You can listen to the full audio here.
Bachmann's visit seems to have reinforced her support of President Bush's policy.
"The one thing that I see is that al Qaeda doesn't show any signs of letting up, Bachmann said."
Bachmann spent time with military and government officials in Baghdad. She expressed confidence with the efforts underway and suggested more time is needed for the troop surge to work. Bachmann also wants the news media to do a better job reporting on what she views as the larger war on terror.
"For instance, the day after I left Baghdad, 26 people were killed in one suicide bombing, 130 in another, " Bachmann said. "And sometimes it's reported as though almost it's America's fault when this goes off. It's not America's fault, It's al Qaeda's fault. They are the ones who are encouraging the suicide bombings."
The first module in MPR's popular Select A Candidate application has just been released. The contest for president is the subject of this one and 18 candidates -- the most ever -- are included. I haven't added Fred Thompson yet, however. And there's a few more issues I need to toss in there -- education, for one.
There are some positions I haven't been able to find for some candidates. Ethanol, in particular, is hard to pin candidates down on, which is surprising since Iowa is a make-it-or-break-it state for some candidates. And line-item-veto is another.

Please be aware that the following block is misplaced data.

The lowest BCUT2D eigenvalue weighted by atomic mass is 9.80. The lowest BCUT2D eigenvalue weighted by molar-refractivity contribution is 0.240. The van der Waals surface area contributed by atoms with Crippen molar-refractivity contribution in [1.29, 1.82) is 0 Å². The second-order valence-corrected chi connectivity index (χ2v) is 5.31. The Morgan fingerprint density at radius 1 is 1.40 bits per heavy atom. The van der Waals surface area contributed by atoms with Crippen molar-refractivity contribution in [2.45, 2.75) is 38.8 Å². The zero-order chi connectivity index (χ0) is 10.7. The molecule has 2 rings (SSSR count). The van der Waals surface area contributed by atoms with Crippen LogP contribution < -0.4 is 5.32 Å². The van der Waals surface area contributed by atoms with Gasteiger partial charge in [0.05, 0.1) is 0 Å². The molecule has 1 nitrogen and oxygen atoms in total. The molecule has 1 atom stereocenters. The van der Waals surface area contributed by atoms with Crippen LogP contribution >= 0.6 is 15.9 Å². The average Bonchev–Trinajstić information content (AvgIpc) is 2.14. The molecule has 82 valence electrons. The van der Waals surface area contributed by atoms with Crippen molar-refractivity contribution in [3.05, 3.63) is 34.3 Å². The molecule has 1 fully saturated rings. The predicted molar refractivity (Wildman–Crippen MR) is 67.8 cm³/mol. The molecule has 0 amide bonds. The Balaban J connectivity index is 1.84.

In putting these together, I can tell you there's no other place -- at least on the Internet -- for getting a comparison of candidate positions in one spot. There's a few that have tried but -- and this is a reflection on the candidates -- answers -- specific answers -- are hard to come by, which is why there's so much gibberish involved. A look at ontheissues.org is a good example.
There are some sites that have tried. CNN, the New York Times are the two best I've found so far for side-by-side comparisons. But, there's little out there in the way of allowing some interactive component with the voter and, I guess, that's why Select A Candidate has been so popular.
One change from previous years. In the past, the final page has provided links to specific candidate pages with abundant amounts of information on those pages. We haven't put those together this year and I'm not entirely sure we're going to. For one thing, in the age of Google, is it really that hard learning more about a candidate once you know his/her name?